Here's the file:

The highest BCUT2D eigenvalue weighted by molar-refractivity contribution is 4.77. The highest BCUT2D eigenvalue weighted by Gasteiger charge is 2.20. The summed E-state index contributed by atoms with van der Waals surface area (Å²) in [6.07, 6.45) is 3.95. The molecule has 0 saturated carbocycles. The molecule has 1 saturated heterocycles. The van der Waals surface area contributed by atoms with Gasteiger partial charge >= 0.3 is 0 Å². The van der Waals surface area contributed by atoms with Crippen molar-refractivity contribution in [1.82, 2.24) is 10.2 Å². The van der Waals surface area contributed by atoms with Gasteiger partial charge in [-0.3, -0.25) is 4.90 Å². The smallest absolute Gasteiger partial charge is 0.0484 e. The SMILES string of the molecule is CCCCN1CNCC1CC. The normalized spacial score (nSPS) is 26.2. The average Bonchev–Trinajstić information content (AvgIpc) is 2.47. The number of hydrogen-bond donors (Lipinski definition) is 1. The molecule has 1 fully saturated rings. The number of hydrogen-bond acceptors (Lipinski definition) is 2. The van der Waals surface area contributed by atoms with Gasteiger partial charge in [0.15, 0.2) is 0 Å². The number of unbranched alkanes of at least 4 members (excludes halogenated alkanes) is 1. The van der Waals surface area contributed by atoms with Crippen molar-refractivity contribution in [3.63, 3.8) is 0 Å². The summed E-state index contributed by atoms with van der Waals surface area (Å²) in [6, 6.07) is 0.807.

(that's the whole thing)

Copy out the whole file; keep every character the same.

The highest BCUT2D eigenvalue weighted by molar-refractivity contribution is 4.77. The highest BCUT2D eigenvalue weighted by Gasteiger charge is 2.20. The summed E-state index contributed by atoms with van der Waals surface area (Å²) in [6.07, 6.45) is 3.95. The molecule has 0 saturated carbocycles. The molecule has 1 saturated heterocycles. The van der Waals surface area contributed by atoms with Gasteiger partial charge >= 0.3 is 0 Å². The van der Waals surface area contributed by atoms with Crippen molar-refractivity contribution in [1.82, 2.24) is 10.2 Å². The van der Waals surface area contributed by atoms with Gasteiger partial charge in [-0.3, -0.25) is 4.90 Å². The smallest absolute Gasteiger partial charge is 0.0484 e. The SMILES string of the molecule is CCCCN1CNCC1CC. The normalized spacial score (nSPS) is 26.2. The average Bonchev–Trinajstić information content (AvgIpc) is 2.47. The number of hydrogen-bond donors (Lipinski definition) is 1. The molecule has 1 fully saturated rings. The number of hydrogen-bond acceptors (Lipinski definition) is 2. The van der Waals surface area contributed by atoms with Gasteiger partial charge in [0.15, 0.2) is 0 Å². The number of unbranched alkanes of at least 4 members (excludes halogenated alkanes) is 1. The van der Waals surface area contributed by atoms with Crippen molar-refractivity contribution in [3.63, 3.8) is 0 Å². The summed E-state index contributed by atoms with van der Waals surface area (Å²) in [6, 6.07) is 0.807.